There is a potential breakthrough in the war against malaria. Researchers have genetically engineered mosquitoes that are much less effective in transmitting the deadly parasite. The initial research involves mice, but scientists are hoping it will work in humans.

Malaria kills between one and three million people around the world each year, more than AIDS and tuberculosis combined.

Despite years of intensive efforts to eradicate malaria, the number of malaria cases continues to climb. But one day there may be another weapon in the arsenal against malaria - a genetically-altered mosquito that is incapable of spreading malaria to animals or humans.

Marcelo Jacobs-Lorena at Case Western Reserve University in Cleveland, Ohio headed an international team of researchers that genetically engineered a version of malaria mosquitoes that infects mice.

Professor Jacobs-Lorena says the scientists inserted a protein known as SM-1 which makes it hard for the malaria parasite to gain a foothold within the mosquito. "Essentially, what the protein is doing is just coating the surface of the mid-gut, and when the parasite attaches itself to the surface of the mid-gut to invade... it gets stuck there," he explains. "It is like a lock and key. If it cannot find the lock, then nothing works."

In order to infect animals or humans and continue the disease cycle, the malaria parasite must leave the mosquitoes' mid-gut, or stomach, and travel to its salivary glands. Once inside the salivary glands, the parasite can be transmitted to animals or humans through a mosquito's bite. Uninfected mosquitoes become infected with the malaria parasite from humans or animals that carry the parasite.

In an effort to break the cycle, researchers did two types of experiments to see whether SM-1 kept the parasite at bay in the mosquitoes' gut cavity. One looked to see what happened to the genetically engineered mosquitoes when they bit malaria-infected mice. Researchers found that only half of them became infected with malaria parasites.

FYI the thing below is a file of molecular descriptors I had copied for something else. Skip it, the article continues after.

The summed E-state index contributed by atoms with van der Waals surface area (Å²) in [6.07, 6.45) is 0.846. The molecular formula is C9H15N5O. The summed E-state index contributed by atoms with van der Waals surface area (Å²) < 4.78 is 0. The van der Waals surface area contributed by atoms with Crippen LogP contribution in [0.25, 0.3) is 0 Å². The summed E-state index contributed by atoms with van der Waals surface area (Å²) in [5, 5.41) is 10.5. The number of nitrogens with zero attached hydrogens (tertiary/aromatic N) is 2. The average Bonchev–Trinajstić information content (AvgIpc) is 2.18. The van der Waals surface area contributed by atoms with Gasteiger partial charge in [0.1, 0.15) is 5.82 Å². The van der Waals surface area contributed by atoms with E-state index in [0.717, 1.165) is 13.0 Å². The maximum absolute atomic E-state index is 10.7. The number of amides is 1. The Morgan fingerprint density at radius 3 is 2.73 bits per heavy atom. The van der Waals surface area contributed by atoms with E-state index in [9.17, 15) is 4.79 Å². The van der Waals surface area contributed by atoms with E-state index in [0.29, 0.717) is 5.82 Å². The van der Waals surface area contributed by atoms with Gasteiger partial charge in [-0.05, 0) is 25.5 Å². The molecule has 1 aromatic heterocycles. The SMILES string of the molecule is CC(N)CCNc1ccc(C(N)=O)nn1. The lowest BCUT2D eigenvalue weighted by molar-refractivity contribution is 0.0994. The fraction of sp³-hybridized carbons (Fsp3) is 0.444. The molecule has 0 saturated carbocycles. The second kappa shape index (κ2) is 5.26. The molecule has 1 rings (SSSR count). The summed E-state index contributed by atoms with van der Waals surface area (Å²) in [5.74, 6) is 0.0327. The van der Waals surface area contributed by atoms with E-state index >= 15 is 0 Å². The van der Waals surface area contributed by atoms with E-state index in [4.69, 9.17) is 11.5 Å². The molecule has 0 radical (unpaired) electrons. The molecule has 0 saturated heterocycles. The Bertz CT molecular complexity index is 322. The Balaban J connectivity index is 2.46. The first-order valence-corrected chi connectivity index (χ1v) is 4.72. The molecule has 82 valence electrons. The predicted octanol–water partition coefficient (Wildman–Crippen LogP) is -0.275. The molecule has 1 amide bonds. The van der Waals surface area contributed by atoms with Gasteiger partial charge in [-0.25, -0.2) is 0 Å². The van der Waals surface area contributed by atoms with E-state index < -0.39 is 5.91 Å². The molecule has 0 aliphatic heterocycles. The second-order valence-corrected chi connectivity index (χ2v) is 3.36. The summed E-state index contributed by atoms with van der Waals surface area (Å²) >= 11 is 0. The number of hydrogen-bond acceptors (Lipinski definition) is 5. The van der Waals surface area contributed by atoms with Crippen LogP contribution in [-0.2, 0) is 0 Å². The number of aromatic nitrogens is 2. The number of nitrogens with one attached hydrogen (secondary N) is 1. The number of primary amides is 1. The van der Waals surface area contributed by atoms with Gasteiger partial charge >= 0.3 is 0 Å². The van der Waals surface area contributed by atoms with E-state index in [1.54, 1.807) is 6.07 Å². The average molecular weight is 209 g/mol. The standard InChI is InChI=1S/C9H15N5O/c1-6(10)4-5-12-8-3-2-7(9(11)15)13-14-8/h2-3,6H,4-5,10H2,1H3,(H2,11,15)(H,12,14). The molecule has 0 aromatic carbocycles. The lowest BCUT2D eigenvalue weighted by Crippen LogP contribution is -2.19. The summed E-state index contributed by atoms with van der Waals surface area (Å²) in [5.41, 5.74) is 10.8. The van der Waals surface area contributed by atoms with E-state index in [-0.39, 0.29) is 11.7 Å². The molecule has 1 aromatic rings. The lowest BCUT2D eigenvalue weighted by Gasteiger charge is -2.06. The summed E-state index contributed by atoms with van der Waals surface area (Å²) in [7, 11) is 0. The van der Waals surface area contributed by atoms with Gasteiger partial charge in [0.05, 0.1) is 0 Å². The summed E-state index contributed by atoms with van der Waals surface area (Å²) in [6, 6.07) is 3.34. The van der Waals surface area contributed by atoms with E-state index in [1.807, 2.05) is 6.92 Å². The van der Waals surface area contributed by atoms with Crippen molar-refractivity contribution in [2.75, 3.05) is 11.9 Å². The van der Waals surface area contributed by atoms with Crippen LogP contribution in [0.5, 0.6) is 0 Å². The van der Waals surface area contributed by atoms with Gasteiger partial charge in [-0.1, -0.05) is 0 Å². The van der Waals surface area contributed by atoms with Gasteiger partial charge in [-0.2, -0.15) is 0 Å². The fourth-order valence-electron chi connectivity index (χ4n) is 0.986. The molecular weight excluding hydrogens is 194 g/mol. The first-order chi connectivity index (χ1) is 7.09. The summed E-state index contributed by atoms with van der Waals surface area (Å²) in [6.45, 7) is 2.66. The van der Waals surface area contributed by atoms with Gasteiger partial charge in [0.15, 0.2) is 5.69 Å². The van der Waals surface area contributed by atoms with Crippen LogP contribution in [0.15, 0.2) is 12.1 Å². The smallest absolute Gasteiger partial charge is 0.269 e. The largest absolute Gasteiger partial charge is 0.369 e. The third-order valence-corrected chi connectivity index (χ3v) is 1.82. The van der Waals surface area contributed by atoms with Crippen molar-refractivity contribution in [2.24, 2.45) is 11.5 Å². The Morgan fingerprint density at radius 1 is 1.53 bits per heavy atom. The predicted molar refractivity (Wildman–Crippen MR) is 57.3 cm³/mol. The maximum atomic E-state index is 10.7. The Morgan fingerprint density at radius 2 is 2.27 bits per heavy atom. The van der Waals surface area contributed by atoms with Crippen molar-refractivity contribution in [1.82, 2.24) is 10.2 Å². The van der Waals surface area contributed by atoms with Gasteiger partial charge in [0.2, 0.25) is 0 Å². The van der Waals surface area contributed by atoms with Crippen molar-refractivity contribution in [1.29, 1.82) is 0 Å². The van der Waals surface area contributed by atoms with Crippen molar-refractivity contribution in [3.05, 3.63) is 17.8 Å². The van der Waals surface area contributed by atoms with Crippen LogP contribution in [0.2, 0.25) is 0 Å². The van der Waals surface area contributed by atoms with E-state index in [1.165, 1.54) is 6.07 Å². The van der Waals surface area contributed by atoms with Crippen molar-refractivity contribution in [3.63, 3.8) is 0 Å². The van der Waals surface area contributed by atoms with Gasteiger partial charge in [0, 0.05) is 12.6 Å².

According to Professor Jacobs-Lorena, the results of the second experiment were far more dramatic. In it, researchers tested whether genetically altered mosquitoes transmitted malaria to uninfected mice.

"The answer was we did three of these experiments, and [in] two of them, the blockage was one hundred percent," he said. "None of the mice bitten by the transgenic mosquitoes got infected. And in one experiment, the number of mice that got infected is much lower."

In theory, genetically altered mosquitoes could be bred with wild ones to produce offspring that could not spread the malaria parasite.

The results of the study were published in the journal Nature.

In a Nature commentary, Fotis Kafatos of the European Molecular Biology Laboratory in Germany calls the results a "milestone" in malaria research. "It is the first time that humans have taken mosquitoes which are good carriers of malaria and made them less able to carry malaria," he said. "And that is an important landmark."

Professor Kafatos cautions the work is at a very early stage, and there is no guarantee that it will work with human malaria.

Mr. Kafatos says efforts are underway in two other areas to make the mosquito inhospitable to the malaria parasite. They include continued attempts to develop a malaria vaccine against the human disease, Plasmodium falciparum. And researchers are trying to find drugs that would essentially do the same thing as the SM-1 protein keep the parasite from thriving within the mosquito.